Definition of Analogy

  • An analogy is a literary device that is used to clarify a concept or idea by comparing it to something that is already familiar.

  • It often explains or illustrates one idea by comparing it with a second, more familiar, idea. It demonstrates the shared qualities between the two items, although they may be completely different otherwise.

Purpose of Analogies

  • The use of analogies can help to make complex or unfamiliar concepts easier to understand. They create clarity by drawing comparisons with something more understandable.

  • Analogies can be used to bring a piece of writing to life, create vivid imagery, or create an emotional response from the reader. They can be powerful tool in enhancing a piece of writing.

  • They are commonly used in arguments to provide strong evidence or to rebut an opposing view. They can also play a potential role in decision-making or problem-solving.

Forms of Analogy

  • Analogies can be expressed in many forms. For instance, one could use a simile, a type of analogy that uses “like” or “as”. On the other hand, a metaphor, which is another form of analogy, typically uses “is” to draw comparisons.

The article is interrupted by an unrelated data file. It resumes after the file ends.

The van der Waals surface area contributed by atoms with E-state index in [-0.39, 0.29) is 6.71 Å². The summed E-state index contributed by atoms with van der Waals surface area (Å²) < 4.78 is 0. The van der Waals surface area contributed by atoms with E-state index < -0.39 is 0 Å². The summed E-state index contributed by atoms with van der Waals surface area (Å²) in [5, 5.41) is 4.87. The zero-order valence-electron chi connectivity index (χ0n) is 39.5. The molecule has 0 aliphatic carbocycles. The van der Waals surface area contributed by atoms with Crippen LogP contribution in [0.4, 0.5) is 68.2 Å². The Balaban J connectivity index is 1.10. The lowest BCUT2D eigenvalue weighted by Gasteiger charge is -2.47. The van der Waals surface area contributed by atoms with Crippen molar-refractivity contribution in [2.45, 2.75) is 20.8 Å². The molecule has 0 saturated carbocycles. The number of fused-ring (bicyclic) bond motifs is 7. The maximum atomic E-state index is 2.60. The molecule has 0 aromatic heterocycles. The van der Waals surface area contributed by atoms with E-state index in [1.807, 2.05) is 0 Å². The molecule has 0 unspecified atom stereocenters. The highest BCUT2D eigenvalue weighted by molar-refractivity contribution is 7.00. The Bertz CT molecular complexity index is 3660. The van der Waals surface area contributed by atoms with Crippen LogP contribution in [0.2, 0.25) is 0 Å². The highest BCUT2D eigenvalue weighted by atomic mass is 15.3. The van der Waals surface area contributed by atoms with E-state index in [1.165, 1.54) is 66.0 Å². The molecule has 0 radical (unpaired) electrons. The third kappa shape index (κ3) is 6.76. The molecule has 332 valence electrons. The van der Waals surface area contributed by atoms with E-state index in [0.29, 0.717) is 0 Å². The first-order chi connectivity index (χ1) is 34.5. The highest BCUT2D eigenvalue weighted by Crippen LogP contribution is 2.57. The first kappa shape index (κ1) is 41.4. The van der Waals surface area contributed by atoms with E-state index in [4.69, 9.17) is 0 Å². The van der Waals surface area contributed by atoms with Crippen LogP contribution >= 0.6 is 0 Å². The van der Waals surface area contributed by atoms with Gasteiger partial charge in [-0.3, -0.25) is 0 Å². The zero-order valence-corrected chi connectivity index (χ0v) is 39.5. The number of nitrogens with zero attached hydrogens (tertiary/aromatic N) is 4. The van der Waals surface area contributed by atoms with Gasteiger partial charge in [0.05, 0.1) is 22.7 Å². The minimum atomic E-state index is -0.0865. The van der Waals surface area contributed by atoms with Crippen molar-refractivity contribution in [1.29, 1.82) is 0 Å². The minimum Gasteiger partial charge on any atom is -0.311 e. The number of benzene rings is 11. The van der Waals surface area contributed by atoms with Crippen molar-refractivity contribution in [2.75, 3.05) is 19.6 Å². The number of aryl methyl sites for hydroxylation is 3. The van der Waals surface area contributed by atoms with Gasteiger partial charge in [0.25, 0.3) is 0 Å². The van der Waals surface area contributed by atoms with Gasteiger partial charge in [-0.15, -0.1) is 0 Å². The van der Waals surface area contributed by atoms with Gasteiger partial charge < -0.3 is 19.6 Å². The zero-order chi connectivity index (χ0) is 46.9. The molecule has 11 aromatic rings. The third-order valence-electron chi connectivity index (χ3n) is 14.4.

• Allegories and parables are forms of extended analogies, where an entire story is told to make a point about a different concept or scenario.

Recognising Analogies

  • Identify words, phrases, or sentences that are comparing two different things on the basis of their shared characteristics.

  • Look for keywords that indicate a comparison, such as “like,” “as,” “similar to,” “likewise,” or “in the same way.”

  • Always look for the comparison that is being made, and the purpose behind it. This will help in understanding the main concept or argument being discussed in the text.

Evaluating Analogies

  • When analysing the use of analogies, it’s important to ask: Is the analogy appropriate, does it make sense, and does it support the overall argument or theme of the text?

  • Consider how well the comparison conveys the intended message. If it’s effective, it should aid understanding and enhance the appeal or persuasive power of the text.

  • However, remember that no analogy is perfect. Every analogy, however accurate, usually has some limitations. These limitations could potentially be used to challenge the argument or viewpoint expressed in the text.